Teaching Profession

Tech Update

April 25, 2001 3 min read

Teachers Complain of Little Time To Use Internet

Most teachers are convinced that the Internet is an important tool for their profession and that access to it improves the quality of education, but they complain of having too little time to use it, according to a survey of 600 public and private school teachers released this month.

Some teachers said the survey’s findings ring true for them as well as their colleagues.

“For me, technology has become as much a tool as a pencil or pen would be—it’s become innate to what I do,” said Timothy D. Comolli, an English teacher at the 860-student South Burlington High School in Vermont.

Echoing some of the survey’s findings, Mr. Comolli, who runs a computer-animation lab at his school, said too many teachers must go outside their classrooms to the school library or a special technology lab to get Internet access. And that simply takes too much time, he said.

The survey was conducted by Washington-based Lake Snell Perry & Associates, and the Tarrance Group, an Alexandria, Va., firm. The survey’s margin of error is 4 percentage points.

Among other responses, the poll found that more than 90 percent of the teachers have Internet access in their schools, a finding consistent with surveys by the federal government’s National Center for Education Statistics.

Yet 60 percent of the respondents said they used the Internet in school less than 30 minutes a day.

In addition to reporting they have little time for online activities, about half the teachers cited shortages of equipment, slow Internet-access speeds, or a lack of technical support as hindering their use of online resources. And two-thirds of the teachers said they did not believe the Internet was “well integrated” into their teaching.

Beyond those findings, 55 percent of the teachers reported that they used the Internet for the most part as a tool to conduct research or gather information for lessons. Smaller numbers use the Internet as a professional-development tool (36 percent); to keep their calendars, Web bookmarks, and addresses (30 percent); or to monitor student work (22 percent).

Forty-two percent use it to communicate with other teachers or students, 20 percent go online to communicate with parents, and 18 percent use the Internet to post lessons for students.

The survey also found that 87 percent of teachers now feel comfortable using the Internet for school-related purposes, but only about a third said they feel “very comfortable.”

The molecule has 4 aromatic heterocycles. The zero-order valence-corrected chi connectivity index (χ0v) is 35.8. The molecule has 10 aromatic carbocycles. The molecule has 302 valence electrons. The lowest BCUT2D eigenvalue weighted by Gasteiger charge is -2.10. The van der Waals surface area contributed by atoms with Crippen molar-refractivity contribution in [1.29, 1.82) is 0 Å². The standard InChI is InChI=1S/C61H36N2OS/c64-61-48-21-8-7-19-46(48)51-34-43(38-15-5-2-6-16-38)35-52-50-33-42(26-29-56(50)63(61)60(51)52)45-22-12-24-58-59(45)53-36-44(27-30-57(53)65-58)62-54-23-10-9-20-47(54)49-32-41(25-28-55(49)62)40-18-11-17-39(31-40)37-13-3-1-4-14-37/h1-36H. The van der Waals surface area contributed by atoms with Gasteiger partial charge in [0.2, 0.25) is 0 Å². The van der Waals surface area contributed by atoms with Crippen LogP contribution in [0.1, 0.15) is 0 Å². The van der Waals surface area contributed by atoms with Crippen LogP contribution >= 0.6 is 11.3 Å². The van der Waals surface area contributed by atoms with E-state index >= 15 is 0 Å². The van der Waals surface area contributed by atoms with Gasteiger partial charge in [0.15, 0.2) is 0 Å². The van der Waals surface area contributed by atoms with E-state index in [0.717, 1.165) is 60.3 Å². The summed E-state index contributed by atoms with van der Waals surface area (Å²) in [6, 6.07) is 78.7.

The survey was commissioned by Netday, an Irvine, Calif.-based group that helps schools use technology effectively.


Data-Driven Decisions: As schools spend more money on technology, they are feeling greater pressure to show results for those investments. But weighing the impact of technology is not simple, concludes a new guide for school leaders published by the North Central Regional Educational Laboratory, a federally financed research center in Naperville, Ill.

For More Information

Order “Planning for D3T: Data-Driven Decisions About Technology,” at no charge, from NCREL. The guide comes with a planning tool on a CD-ROM.

The guide discusses seven critical issues that technology evaluations should take into account. It emphasizes that:

  • The impact of technology infusion into schools is directly connected to the effectiveness of other school improvement efforts.
  • Current practices to evaluate technology should be broadened to include such factors as learning goals, professional training, and home access to technology.
  • Scores on standardized tests are a limited indicator of technology’s effectiveness.
  • Schools must document their technology evaluations in ways that satisfy a diverse set of constituents, from parents and taxpayers to business leaders and state officials.
  • Evaluations of technology should use a common language. For example, terms such as “technology integration” sometimes mean different things to teachers than to administrators and have different meanings in different districts.
  • Teachers play a crucial role in evaluating technology, but the burden of proving its effectiveness is shared with school officials and others.